According to halloweenonline.com, Harry Potter sets were the fifth-best selling Halloween costume of 2005.[34] In addition, wizard rock bands like Harry and the Potters and others regularly dress up in the style of Harry Potter, sporting painted forehead scars, black wigs and round bottle top glasses. Wizard rock is a musical movement dating from 2002 that consists of at least 200 bands made up of young musicians, playing songs about Harry Potter.[35][36] The movement started in Massachusetts with the band Harry and the Potters, who cosplay as Harry during live performances[37][38]

Parodies

Harry Potter is spoofed in the Barry Trotter series by American writer Michael Gerber, where a "Barry Trotter" appears as the eponymous anti-hero. On his homepage, Gerber describes Trotter as an unpleasant character who "drinks too much, eats like a pig, sleeps until noon, and owes everybody money."[39] The author stated "[s]ince I really liked Rowling's books […] I felt obligated to try to write a spoof worthy of the originals."[40]

Harry was parodied in the Robot Chicken episode "Nutcracker Sweet" voiced by Seth Green. He is shown to have a Firebolt in a delicate place on himself. Quinton Flynn voices Harry Potter in the episode "Password: Swordfish." When the threat of the puberty creature Pubertis is known, Harry sees Dumbledore about this and receives a stone that might help him fight Pubertis. Upon confrontation with Pubertis, he rubs the stone two times, which summons ghosts to punch it. When it comes to the third time (the stone starts "chafing"), Dumbledore appears and tells Harry that the stone can only be warmed up three times (four if you take a week off) and that Pubertis cannot be destroyed since it lives in everyone. Zac Efron voices Harry Potter in the episode "I Love Her." Criss Angel appears as the substitute teacher for his potions class after Severus Snape suffers a "minor potion accident."

In an episode of The Adventures of Jimmy Neutron: Boy Genius, Potter is referenced twice, once when Jimmy is watching a reel of movies rapidly (Where Hagrid says "You're a Wizard, Harry") and later in the filming for Jimmy's movie, as Jimmy plays a parody of Harry, called "Perry Bladder". Wizards of Waverly Place once referenced Harry, as Justin was wearing a robe and glasses like Harry, which Alex comments on, trying to guess who he looks like ("Barry something", "Jerry something", etc.) Sonny With A Chance also referenced Harry, when Sonny dresses as a wizard, mocking Selena Gomez, and Chad greets her as "Scary Potter." Episodes of The Grim Adventures of Billy and Mandy has spoofed Harry as Nigel Planter. Unlike Harry, Nigel has an L-shaped scar on his forehead. In an unexpected twist, the episode "Nigel Planter and the Order of the Peanuts" reveals that Nigel is not the child of wizards, but the heir to a major peanut company. Nigel, spoofing Harry's ability to speak Parseltongue, speaks "Partial Tongue", and rather than talk to Snakes, talks to Snacks.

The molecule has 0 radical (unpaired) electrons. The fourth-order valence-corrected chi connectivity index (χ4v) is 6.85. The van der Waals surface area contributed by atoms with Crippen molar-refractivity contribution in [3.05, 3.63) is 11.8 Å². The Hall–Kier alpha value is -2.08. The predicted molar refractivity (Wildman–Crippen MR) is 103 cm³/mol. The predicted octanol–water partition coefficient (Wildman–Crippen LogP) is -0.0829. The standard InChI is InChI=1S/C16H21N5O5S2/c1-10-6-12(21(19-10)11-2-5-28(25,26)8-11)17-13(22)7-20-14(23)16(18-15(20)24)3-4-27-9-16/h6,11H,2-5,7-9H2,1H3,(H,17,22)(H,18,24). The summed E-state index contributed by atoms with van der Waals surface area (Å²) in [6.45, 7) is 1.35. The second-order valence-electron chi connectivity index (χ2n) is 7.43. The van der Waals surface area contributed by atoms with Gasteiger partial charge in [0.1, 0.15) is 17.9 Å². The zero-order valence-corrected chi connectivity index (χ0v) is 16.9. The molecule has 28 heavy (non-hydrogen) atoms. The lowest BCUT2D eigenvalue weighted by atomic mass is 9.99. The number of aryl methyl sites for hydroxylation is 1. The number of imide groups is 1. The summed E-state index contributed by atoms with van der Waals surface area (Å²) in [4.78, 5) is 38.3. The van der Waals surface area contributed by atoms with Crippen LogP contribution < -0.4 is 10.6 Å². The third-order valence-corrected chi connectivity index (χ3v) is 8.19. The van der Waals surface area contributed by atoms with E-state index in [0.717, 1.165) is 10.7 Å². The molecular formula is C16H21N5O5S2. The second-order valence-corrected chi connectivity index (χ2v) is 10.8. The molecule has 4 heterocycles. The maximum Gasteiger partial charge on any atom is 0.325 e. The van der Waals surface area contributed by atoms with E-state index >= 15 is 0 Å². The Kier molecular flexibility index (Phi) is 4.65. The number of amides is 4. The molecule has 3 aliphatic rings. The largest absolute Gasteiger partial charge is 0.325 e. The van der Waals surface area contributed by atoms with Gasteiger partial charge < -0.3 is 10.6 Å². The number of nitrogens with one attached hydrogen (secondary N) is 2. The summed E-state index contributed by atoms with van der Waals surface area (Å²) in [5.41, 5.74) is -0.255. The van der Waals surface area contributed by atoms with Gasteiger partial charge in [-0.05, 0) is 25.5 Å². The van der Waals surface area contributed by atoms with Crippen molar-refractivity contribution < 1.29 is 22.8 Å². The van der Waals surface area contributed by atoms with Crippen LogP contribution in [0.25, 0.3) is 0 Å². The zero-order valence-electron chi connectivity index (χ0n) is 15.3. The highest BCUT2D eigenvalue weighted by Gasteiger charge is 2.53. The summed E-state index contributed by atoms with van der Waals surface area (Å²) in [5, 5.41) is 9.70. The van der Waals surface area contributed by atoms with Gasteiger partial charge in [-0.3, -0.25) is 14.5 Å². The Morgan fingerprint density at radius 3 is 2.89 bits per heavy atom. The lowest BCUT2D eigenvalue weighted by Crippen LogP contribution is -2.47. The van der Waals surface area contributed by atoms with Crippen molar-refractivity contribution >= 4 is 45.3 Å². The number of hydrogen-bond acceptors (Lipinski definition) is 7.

In Epic Movie, a 2007 parody film, where he is played by Canadian comedian Kevin McDonald, Harry is portrayed as being somewhat of a pervert as seen when Harry tries to touch Susan Pevensie's breasts. In the 2008 American comedy film Yes Man, Carl (portrayed by Jim Carrey) attends a Harry Potter-themed party disguised as Harry himself. A series of sketches on All That spoofed Harry Potter with Harry Bladder. Instead of flying on a broom, Harry rode a leaf-blower.[41]

A sketch on MADtv saw professional wrestler Triple H perform a spoof of Harry called 'Triple H Potter' in which the character is invited to be on MADtv. In a scene only vaguely similar to the scene in which Hagrid retrieves Harry from the shack on the island in the first book, he has to deal with both an impersonator of Stone Cold Steve Austin, and Stephanie Weir, who runs herself into a wall. Weir is then slammed into the doorframe of the barn where "Potter" has been staying after asking Triple H to make her 'fly' out of the barn. Harry was mentioned in passing as a 'boy wizard' whose adventures were outstripping the works of a fictional author in Bunnicula meets Edgar Allen Crow.

The Potter Puppet Pals, made by twenty-three year old Neil Cicierega, is a series of flash animations about Harry Potter. Episodes so far have been about annoying Snape with disastrous results (titled "Bothering Snape") and killing Lord Voldemort with machine guns (titled "Trouble at Hogwarts"). Other movies featuring real puppets have been released on YouTube.

See also

References

  1. ^ a b c d e "J. K. Rowling Official Site  – Section Biography". http://www.jkrowling.com/textonly/en/biography.cfm. Retrieved 2007-08-15. 
  2. ^ a b ""Carey, Joanna. "Who hasn't met Harry?" Guardian Unlimited, February 16, 1999"". http://www.accio-quote.org/articles/1999/0299-guardian-carey.htm. Retrieved 2007-08-15. 
  3. ^ "JK (JOANNE KATHLEEN) ROWLING (1966-), Guardian Unlimited". http://www.accio-quote.org/articles/2000/0800-guardian-bio.html. Retrieved 2007-08-15.